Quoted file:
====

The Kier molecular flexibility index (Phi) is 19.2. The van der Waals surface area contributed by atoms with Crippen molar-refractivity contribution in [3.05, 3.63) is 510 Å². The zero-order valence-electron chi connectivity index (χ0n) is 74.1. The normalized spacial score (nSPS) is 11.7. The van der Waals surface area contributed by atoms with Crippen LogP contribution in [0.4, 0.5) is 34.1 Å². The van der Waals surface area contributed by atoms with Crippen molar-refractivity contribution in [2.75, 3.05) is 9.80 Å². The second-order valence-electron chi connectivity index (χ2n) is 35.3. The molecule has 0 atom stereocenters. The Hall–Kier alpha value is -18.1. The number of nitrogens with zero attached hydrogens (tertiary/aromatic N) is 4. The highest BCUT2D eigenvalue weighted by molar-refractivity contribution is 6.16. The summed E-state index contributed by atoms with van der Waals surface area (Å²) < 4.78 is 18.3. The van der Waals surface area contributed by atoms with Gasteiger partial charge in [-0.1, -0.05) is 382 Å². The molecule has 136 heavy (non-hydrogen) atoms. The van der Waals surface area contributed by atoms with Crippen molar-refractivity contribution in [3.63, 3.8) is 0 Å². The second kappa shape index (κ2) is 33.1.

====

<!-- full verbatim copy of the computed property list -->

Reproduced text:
The Kier molecular flexibility index (Phi) is 19.2. The van der Waals surface area contributed by atoms with Crippen molar-refractivity contribution in [3.05, 3.63) is 510 Å². The zero-order valence-electron chi connectivity index (χ0n) is 74.1. The normalized spacial score (nSPS) is 11.7. The van der Waals surface area contributed by atoms with Crippen LogP contribution in [0.4, 0.5) is 34.1 Å². The van der Waals surface area contributed by atoms with Crippen molar-refractivity contribution in [2.75, 3.05) is 9.80 Å². The second-order valence-electron chi connectivity index (χ2n) is 35.3. The molecule has 0 atom stereocenters. The Hall–Kier alpha value is -18.1. The number of nitrogens with zero attached hydrogens (tertiary/aromatic N) is 4. The highest BCUT2D eigenvalue weighted by molar-refractivity contribution is 6.16. The summed E-state index contributed by atoms with van der Waals surface area (Å²) < 4.78 is 18.3. The van der Waals surface area contributed by atoms with Gasteiger partial charge in [-0.1, -0.05) is 382 Å². The molecule has 136 heavy (non-hydrogen) atoms. The van der Waals surface area contributed by atoms with Crippen molar-refractivity contribution in [3.63, 3.8) is 0 Å². The second kappa shape index (κ2) is 33.1.